I see narrative awareness as a tool for empowering student agency and enhancing critical thinking. Therefore, I have three priorities in all of my courses:
1) to enable students to think critically about the narratives they create and encounter through critical reading;
2) to encourage diversity by incorporating texts authored by marginalized people including women, Native Americans, and African Americans;
3) to incorporate technology, the digital humanities, and community partnership projects into my courses in order to establish real-life applications for course content and skills.
I want my students to be intellectually curious, to think critically about the narratives they encounter, and to consider how narratives — from novels to research essays to business memos — reveal and shape cultural values.
Based on these goals, I foster experiential learning and work with community partners to give students real-world experience. In my business writing classes, I have worked with both the Purdue Veterans Success Center and the Carpenter Museum in Rehoboth, MA in order to create and advertise innovative programs that supplement these organizations’ missions. Both projects required students to communicate professionally, to practice problem solving, to research and compose documents in a variety of genres, and to present their work to the clients. Because we were working with a client, students had a great deal of freedom to choose topics to meet the learning outcomes and assignment criteria; for instance, while working with the museum, one group developed a series of “History on Tap” events featuring local breweries, while another group created the foundations for an internship to develop social media and enhance the museum’s online content. In the future, I look forward to partnering with campus organizations and libraries, as well as with local historical societies, museums and organizations, in order to create opportunities for students to engage in primary and secondary research, the digital humanities, public education, and their own professionalization, while also participating in service to the community.
During the fall 2018 semester, my introduction to literature students will draw on their reading of Emily St. John Mandel’s dystopian novel Station Eleven to curate and present a Museum of Civilization documenting our culture and technology for future generations after a hypothetical apocalypse. The project challenges students to consider what would be lost in a future world without electricity, but also what they believe it is important that humanity remember and why. Further, they will face the challenge of explaining something to an audience completely unfamiliar with the item—for instance, how does one explain the purpose of a video game controller in a world without TV? Through this project, students will not only draw on the knowledge and skills they learn in class, they will apply them to the creation of a museum exhibit that can be viewed by their peers and the public. Thus, students will have to engage with a variety of genres and rhetorical situations, as they research their chosen objects, determine how best to display them, and compose appropriate material for info cards and a museum guidebook for public visitors. In this way, students not only develop their own analytical, communicative, and compositional abilities, they also engage with the community while promoting public awareness of the humanities.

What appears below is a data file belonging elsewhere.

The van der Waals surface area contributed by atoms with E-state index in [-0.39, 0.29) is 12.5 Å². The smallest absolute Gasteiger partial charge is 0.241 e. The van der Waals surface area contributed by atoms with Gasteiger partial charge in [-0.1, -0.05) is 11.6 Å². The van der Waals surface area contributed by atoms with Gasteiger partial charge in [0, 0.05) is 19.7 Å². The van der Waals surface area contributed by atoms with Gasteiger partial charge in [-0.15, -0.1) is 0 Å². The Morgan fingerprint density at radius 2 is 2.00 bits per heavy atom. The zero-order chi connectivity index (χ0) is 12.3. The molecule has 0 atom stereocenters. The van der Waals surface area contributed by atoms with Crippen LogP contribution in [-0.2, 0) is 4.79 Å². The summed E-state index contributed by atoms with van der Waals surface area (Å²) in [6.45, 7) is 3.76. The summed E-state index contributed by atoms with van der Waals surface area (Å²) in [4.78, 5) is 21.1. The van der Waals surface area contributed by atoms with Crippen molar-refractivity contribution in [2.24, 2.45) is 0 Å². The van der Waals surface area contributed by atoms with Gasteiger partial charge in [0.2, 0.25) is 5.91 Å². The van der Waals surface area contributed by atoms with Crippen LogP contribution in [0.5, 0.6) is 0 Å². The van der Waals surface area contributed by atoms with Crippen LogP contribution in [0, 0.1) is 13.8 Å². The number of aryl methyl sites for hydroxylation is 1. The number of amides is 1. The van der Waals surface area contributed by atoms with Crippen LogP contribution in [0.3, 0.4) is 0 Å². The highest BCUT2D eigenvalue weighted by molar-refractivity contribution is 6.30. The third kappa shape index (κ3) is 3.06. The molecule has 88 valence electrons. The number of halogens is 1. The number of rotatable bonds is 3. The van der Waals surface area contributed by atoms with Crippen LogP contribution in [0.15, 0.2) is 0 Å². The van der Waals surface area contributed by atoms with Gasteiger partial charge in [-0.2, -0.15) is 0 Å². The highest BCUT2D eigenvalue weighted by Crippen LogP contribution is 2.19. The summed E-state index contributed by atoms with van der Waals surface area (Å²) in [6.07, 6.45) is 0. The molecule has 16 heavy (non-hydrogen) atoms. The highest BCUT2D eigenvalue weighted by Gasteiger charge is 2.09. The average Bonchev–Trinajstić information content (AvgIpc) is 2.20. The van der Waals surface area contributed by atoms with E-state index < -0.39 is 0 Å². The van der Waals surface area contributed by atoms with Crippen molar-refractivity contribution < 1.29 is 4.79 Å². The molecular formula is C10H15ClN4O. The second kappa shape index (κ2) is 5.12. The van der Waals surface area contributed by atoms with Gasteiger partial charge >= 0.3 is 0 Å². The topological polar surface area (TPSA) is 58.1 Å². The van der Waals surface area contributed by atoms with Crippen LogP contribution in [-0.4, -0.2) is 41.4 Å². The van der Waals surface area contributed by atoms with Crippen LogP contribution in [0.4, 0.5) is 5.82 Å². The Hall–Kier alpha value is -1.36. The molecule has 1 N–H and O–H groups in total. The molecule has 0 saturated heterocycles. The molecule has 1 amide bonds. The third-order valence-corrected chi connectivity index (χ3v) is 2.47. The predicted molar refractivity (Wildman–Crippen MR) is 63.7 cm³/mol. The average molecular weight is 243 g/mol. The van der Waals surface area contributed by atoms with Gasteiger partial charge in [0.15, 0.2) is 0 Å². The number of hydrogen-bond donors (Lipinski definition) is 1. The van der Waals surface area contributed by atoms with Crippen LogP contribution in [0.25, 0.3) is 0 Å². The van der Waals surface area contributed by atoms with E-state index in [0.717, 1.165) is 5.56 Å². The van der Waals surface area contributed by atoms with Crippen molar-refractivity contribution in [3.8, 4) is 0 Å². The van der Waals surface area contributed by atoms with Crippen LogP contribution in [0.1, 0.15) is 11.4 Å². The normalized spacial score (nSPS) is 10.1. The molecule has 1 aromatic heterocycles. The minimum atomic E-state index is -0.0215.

In all of my courses, I include readings that challenge students to see the value of writing and reading with respect to their larger academic interests. One way I do this is by modelling successful strategies; in my freshman composition courses, I introduce students to a variety of critical reading strategies, including re-reading and annotating, and, after having read an essay while using those strategies, students have consistently reported that they find the ability to think critically about their readings unexpectedly beneficial. For example, after reading Anne Lamott’s “Shitty First Drafts,” one student realized that the drafting process is valuable to both writing and programming. In a journal entry he wrote,